Roll over, Ambien! After much debate, the FDA has finally approved Merck’s new drug for insomnia. Expect to see Belsomra (a.k.a. suvorexant) on the market early next year.

So what can we hope for from this new sleeping pill and how does it differ from hypnotics available now?

Belsomra, a new sleeping pill approved for insomnia, will enter the market early next yearRoll over, Ambien! After much debate, the FDA has finally approved Merck’s new drug for insomnia. Expect to see Belsomra (a.k.a. suvorexant) on the market early next year.

So what can we hope for from this new sleeping pill and how does it differ from hypnotics available now?

 

A Different Path to Sleep

Older sleeping pills—from barbiturates and benzodiazepines to Ambien and Lunesta—induce sleep via the GABA system. GABA is the main neurotransmitter responsible for calming the brain and putting us to sleep. GABA-producing neurons are found throughout the brain, and when they start firing, other brain activity grinds to a halt. Most sleeping pills speed this process up, thus helping put us to sleep and keep us asleep.

Belsomra does not achieve its soporific effect through the GABA system. Instead, it works on the orexin system—on a much smaller group of neurons in the hypothalamus. These orexin-producing neurons are normally quiet during periods of sleep. But in the daytime they fire continuously, keeping us awake and alert. People who lack orexin neurons are narcoleptic, succumbing to irresistible sleep attacks during the day.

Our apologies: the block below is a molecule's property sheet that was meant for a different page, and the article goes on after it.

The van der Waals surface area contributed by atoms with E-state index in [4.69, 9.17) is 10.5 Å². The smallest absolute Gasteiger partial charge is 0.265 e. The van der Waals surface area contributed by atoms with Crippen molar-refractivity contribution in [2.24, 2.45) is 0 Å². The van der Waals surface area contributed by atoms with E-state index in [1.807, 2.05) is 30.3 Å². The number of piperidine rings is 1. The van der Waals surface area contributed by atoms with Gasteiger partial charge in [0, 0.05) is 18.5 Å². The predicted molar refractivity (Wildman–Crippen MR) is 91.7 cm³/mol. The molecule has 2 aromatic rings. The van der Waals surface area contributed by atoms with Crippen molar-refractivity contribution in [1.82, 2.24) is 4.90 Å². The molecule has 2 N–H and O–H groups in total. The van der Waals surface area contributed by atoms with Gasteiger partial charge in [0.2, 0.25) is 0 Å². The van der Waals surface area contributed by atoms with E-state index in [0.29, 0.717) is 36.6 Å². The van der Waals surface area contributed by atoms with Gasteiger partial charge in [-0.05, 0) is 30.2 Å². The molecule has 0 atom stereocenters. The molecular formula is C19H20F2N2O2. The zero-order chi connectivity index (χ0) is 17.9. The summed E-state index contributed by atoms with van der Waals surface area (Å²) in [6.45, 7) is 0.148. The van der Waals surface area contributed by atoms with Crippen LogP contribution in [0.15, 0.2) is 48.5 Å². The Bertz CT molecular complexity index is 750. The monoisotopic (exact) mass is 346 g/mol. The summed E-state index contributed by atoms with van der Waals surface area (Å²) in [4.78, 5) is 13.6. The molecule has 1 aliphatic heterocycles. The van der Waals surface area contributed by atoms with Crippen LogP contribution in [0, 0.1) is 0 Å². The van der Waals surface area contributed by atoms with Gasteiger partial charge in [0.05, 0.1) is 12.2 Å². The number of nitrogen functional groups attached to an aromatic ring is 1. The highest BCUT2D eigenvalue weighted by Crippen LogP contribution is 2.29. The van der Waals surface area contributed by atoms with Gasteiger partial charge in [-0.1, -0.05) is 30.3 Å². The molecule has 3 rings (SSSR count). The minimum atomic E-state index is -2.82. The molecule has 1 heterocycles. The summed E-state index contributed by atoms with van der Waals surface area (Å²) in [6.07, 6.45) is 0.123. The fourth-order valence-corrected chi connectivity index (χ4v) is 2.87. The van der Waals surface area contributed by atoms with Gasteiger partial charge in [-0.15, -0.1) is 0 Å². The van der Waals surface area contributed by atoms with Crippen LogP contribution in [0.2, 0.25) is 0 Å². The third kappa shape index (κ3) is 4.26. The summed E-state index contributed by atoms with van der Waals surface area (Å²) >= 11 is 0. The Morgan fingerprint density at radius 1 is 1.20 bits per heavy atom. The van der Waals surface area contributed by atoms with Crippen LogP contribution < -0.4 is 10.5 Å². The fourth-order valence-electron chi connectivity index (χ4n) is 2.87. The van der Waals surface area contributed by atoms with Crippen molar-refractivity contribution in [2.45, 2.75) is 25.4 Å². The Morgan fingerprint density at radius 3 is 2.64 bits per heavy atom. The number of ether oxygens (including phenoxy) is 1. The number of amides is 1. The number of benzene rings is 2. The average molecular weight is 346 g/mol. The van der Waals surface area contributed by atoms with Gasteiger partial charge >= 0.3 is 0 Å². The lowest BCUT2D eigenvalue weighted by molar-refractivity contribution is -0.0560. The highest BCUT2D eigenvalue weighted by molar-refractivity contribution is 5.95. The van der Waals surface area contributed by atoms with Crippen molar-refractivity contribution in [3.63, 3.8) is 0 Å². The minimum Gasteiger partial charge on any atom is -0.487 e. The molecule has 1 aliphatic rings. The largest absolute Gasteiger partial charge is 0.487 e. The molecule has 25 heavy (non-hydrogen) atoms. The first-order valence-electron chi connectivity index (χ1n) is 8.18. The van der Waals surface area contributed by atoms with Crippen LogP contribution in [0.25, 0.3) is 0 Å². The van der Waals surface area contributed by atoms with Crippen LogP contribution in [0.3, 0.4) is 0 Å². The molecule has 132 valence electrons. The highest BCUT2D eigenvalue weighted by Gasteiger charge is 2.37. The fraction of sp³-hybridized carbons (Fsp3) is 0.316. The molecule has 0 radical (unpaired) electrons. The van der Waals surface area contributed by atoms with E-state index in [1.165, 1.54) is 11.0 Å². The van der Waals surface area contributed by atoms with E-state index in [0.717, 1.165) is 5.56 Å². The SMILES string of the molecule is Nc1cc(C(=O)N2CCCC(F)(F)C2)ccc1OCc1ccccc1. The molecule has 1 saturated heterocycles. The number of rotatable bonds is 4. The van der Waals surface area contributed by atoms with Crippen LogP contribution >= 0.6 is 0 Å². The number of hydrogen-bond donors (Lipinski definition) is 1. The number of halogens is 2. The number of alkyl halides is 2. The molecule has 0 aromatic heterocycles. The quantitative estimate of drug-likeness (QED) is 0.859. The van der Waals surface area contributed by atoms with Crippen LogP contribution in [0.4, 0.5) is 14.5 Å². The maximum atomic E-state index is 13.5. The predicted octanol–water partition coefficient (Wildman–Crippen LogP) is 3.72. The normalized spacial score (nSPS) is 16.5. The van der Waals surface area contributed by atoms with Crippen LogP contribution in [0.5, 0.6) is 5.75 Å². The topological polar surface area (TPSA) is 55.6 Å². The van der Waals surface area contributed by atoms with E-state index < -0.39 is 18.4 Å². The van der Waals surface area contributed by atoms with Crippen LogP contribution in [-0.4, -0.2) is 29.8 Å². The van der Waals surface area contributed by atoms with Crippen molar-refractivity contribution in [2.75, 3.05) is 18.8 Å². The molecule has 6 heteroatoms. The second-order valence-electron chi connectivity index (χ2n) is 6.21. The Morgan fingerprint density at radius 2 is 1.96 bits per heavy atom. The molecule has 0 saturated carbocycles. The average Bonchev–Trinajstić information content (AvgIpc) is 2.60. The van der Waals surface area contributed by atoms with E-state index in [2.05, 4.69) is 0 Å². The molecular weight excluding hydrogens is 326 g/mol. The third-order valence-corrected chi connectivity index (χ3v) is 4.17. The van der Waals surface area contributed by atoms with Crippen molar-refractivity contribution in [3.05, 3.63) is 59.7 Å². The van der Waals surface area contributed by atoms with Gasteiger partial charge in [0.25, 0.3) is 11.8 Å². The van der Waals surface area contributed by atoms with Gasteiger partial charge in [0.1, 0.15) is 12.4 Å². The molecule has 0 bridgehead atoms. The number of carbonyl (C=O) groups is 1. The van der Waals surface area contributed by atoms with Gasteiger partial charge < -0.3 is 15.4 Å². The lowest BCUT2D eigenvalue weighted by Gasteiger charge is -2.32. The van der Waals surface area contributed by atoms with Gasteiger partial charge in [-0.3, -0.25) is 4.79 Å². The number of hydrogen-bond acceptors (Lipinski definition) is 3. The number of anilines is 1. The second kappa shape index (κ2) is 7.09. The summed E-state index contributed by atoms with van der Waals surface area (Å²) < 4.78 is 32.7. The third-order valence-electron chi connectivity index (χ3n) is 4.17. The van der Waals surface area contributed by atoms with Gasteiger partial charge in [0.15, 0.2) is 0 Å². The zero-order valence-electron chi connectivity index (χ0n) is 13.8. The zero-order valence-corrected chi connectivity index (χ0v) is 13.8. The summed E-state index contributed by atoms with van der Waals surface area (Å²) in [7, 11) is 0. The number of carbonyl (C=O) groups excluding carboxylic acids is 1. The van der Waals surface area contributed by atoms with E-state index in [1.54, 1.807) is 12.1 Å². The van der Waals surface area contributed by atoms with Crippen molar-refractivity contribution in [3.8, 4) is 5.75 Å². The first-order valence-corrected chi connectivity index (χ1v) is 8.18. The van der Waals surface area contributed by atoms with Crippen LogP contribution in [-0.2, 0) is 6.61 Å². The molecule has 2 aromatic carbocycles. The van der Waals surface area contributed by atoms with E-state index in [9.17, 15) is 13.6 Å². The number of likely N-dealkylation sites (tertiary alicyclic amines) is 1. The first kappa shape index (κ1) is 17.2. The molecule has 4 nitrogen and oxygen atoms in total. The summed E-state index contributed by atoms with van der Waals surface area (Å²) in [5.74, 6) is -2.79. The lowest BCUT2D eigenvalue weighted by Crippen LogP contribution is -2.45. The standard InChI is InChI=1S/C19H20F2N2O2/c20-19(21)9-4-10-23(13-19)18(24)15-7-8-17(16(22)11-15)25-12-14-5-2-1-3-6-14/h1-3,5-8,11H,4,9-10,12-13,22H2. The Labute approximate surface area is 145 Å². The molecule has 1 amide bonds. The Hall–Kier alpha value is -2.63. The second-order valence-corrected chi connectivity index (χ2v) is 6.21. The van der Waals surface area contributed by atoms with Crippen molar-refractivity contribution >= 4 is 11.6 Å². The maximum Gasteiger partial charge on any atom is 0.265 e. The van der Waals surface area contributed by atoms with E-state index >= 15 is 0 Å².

Insomnia sufferers may have the opposite problem, researchers have suggested. The orexin neurons in our brains may be overactive, keeping us awake at night. Orexin receptor antagonists such as Belsomra are being developed based on experiments that show that suppressing activity of the orexin neurons induces sleep.

How Effective Will Belsomra Be?

The FDA does not require new drugs to be more effective than older drugs before gaining approval. How Belsomra stacks up against Ambien, America’s most popular sleeping pill, is anybody’s guess.

But new drugs do have to work better than placebo. Here, Belsomra apparently passes muster. Compared with placebo, it has helped insomnia sufferers fall asleep faster and experience fewer middle-of-the-night awakenings. A year-long trial published in the May 2014 Lancet Neurology showed that after one month, insomniacs who took Belsomra got to sleep about 10 minutes faster than insomniacs taking a placebo and slept about 23 minutes longer. No great shakes! But we’re talking averages here.

Is the New Drug Safe?

A year ago there was quite a bit of concern that suvorexant in doses higher than 10 mg left a significant number of test subjects feeling groggy in the morning, impaired their driving, and led to other “narcolepsy-like” symptoms. But, based on documentation subsequently submitted by Merck, the FDA has decided to approve Belsomra for use in doses of 5, 10, 15, and 20 mg. Higher doses of the drug are said to be more effective—but they also tend to come with more side effects.

The US Drug Enforcement Agency will probably make Belsomra a scheduled drug. A Schedule IV classification would place it in the same category as Ambien and most other hypnotics on the market today. So if and when Belsomra comes on the market and you go on to try it, use it with care.